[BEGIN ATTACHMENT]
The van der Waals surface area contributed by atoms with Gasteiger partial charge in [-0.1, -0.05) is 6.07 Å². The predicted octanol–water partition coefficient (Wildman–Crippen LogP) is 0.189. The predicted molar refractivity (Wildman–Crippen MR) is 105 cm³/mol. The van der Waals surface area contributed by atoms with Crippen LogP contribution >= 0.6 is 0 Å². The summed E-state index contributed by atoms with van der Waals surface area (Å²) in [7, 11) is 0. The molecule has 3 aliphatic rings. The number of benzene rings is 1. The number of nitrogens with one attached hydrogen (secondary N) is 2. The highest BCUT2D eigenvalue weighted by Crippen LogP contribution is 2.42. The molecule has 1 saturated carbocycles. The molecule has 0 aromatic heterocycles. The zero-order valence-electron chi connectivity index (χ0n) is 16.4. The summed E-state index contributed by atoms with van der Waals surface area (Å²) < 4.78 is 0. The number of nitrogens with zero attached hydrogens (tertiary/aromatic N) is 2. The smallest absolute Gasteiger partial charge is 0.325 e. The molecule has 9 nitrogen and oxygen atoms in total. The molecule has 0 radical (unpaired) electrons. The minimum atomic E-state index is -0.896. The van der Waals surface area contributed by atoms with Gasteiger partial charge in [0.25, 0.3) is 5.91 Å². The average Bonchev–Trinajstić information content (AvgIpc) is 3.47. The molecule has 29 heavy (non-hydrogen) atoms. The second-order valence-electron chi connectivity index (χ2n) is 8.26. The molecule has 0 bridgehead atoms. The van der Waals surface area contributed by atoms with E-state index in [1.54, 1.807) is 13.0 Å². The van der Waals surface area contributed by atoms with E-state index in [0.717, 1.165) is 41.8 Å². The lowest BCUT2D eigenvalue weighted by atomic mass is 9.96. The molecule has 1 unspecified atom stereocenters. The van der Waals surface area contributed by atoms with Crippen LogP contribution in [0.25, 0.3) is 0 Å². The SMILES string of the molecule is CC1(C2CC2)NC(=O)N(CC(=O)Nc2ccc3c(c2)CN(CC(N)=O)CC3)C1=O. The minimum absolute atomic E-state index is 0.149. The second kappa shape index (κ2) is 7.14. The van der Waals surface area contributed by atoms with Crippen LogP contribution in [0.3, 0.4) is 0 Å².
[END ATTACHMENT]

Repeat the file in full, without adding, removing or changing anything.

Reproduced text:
The van der Waals surface area contributed by atoms with Gasteiger partial charge in [-0.1, -0.05) is 6.07 Å². The predicted octanol–water partition coefficient (Wildman–Crippen LogP) is 0.189. The predicted molar refractivity (Wildman–Crippen MR) is 105 cm³/mol. The van der Waals surface area contributed by atoms with Crippen LogP contribution >= 0.6 is 0 Å². The summed E-state index contributed by atoms with van der Waals surface area (Å²) in [7, 11) is 0. The molecule has 3 aliphatic rings. The number of benzene rings is 1. The number of nitrogens with one attached hydrogen (secondary N) is 2. The highest BCUT2D eigenvalue weighted by Crippen LogP contribution is 2.42. The molecule has 1 saturated carbocycles. The molecule has 0 aromatic heterocycles. The zero-order valence-electron chi connectivity index (χ0n) is 16.4. The summed E-state index contributed by atoms with van der Waals surface area (Å²) < 4.78 is 0. The number of nitrogens with zero attached hydrogens (tertiary/aromatic N) is 2. The smallest absolute Gasteiger partial charge is 0.325 e. The molecule has 9 nitrogen and oxygen atoms in total. The molecule has 0 radical (unpaired) electrons. The minimum atomic E-state index is -0.896. The van der Waals surface area contributed by atoms with Gasteiger partial charge in [0.25, 0.3) is 5.91 Å². The average Bonchev–Trinajstić information content (AvgIpc) is 3.47. The molecule has 29 heavy (non-hydrogen) atoms. The second-order valence-electron chi connectivity index (χ2n) is 8.26. The molecule has 0 bridgehead atoms. The van der Waals surface area contributed by atoms with E-state index in [1.54, 1.807) is 13.0 Å². The van der Waals surface area contributed by atoms with E-state index in [0.717, 1.165) is 41.8 Å². The lowest BCUT2D eigenvalue weighted by atomic mass is 9.96. The molecule has 1 unspecified atom stereocenters. The van der Waals surface area contributed by atoms with Crippen LogP contribution in [0.25, 0.3) is 0 Å². The SMILES string of the molecule is CC1(C2CC2)NC(=O)N(CC(=O)Nc2ccc3c(c2)CN(CC(N)=O)CC3)C1=O. The minimum absolute atomic E-state index is 0.149. The second kappa shape index (κ2) is 7.14. The van der Waals surface area contributed by atoms with Crippen LogP contribution in [0.3, 0.4) is 0 Å².